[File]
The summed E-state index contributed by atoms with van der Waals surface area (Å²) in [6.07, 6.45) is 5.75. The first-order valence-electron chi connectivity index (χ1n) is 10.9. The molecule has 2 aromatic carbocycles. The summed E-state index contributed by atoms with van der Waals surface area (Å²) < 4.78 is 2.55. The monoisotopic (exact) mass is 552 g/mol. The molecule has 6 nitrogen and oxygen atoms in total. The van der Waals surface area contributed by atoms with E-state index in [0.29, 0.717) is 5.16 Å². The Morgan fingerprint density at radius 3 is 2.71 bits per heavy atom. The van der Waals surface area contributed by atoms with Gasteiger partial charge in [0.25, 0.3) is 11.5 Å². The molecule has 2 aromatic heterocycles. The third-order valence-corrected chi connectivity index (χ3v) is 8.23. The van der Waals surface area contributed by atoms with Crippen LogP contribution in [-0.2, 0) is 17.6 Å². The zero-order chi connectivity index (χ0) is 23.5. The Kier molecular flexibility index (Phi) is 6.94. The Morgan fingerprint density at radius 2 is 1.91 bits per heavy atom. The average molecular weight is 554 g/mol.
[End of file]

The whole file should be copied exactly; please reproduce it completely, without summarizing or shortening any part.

The summed E-state index contributed by atoms with van der Waals surface area (Å²) in [6.07, 6.45) is 5.75. The first-order valence-electron chi connectivity index (χ1n) is 10.9. The molecule has 2 aromatic carbocycles. The summed E-state index contributed by atoms with van der Waals surface area (Å²) < 4.78 is 2.55. The monoisotopic (exact) mass is 552 g/mol. The molecule has 6 nitrogen and oxygen atoms in total. The van der Waals surface area contributed by atoms with E-state index in [0.29, 0.717) is 5.16 Å². The Morgan fingerprint density at radius 3 is 2.71 bits per heavy atom. The van der Waals surface area contributed by atoms with Gasteiger partial charge in [0.25, 0.3) is 11.5 Å². The molecule has 2 aromatic heterocycles. The third-order valence-corrected chi connectivity index (χ3v) is 8.23. The van der Waals surface area contributed by atoms with Crippen LogP contribution in [-0.2, 0) is 17.6 Å². The zero-order chi connectivity index (χ0) is 23.5. The Kier molecular flexibility index (Phi) is 6.94. The Morgan fingerprint density at radius 2 is 1.91 bits per heavy atom. The average molecular weight is 554 g/mol.